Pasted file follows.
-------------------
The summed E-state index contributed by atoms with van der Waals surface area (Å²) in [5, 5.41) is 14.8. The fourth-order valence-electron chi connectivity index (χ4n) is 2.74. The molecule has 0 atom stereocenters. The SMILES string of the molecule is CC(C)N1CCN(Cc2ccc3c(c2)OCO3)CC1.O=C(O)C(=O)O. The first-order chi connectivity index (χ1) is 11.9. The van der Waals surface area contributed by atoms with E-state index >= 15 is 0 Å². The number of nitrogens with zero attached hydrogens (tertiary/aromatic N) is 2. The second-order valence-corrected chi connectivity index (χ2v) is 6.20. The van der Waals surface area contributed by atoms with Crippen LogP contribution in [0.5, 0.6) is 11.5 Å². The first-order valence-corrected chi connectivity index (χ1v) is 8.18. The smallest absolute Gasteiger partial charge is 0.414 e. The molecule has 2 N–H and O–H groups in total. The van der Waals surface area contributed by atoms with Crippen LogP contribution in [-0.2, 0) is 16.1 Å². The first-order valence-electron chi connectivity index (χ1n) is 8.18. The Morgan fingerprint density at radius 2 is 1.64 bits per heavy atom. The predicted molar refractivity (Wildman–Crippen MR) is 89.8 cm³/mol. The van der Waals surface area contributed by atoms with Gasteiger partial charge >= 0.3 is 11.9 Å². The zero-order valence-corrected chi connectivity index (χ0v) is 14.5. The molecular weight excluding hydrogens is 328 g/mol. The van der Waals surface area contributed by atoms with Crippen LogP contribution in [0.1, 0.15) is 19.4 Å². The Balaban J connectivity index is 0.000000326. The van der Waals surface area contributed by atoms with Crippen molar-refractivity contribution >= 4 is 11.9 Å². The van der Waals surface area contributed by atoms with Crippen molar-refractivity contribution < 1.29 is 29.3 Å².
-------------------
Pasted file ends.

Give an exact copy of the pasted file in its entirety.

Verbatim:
The summed E-state index contributed by atoms with van der Waals surface area (Å²) in [5, 5.41) is 14.8. The fourth-order valence-electron chi connectivity index (χ4n) is 2.74. The molecule has 0 atom stereocenters. The SMILES string of the molecule is CC(C)N1CCN(Cc2ccc3c(c2)OCO3)CC1.O=C(O)C(=O)O. The first-order chi connectivity index (χ1) is 11.9. The van der Waals surface area contributed by atoms with E-state index >= 15 is 0 Å². The number of nitrogens with zero attached hydrogens (tertiary/aromatic N) is 2. The second-order valence-corrected chi connectivity index (χ2v) is 6.20. The van der Waals surface area contributed by atoms with Crippen LogP contribution in [0.5, 0.6) is 11.5 Å². The first-order valence-corrected chi connectivity index (χ1v) is 8.18. The smallest absolute Gasteiger partial charge is 0.414 e. The molecule has 2 N–H and O–H groups in total. The van der Waals surface area contributed by atoms with Crippen LogP contribution in [-0.2, 0) is 16.1 Å². The first-order valence-electron chi connectivity index (χ1n) is 8.18. The Morgan fingerprint density at radius 2 is 1.64 bits per heavy atom. The predicted molar refractivity (Wildman–Crippen MR) is 89.8 cm³/mol. The van der Waals surface area contributed by atoms with Gasteiger partial charge >= 0.3 is 11.9 Å². The zero-order valence-corrected chi connectivity index (χ0v) is 14.5. The molecular weight excluding hydrogens is 328 g/mol. The van der Waals surface area contributed by atoms with Crippen LogP contribution in [0.1, 0.15) is 19.4 Å². The Balaban J connectivity index is 0.000000326. The van der Waals surface area contributed by atoms with Crippen molar-refractivity contribution >= 4 is 11.9 Å². The van der Waals surface area contributed by atoms with Crippen molar-refractivity contribution < 1.29 is 29.3 Å².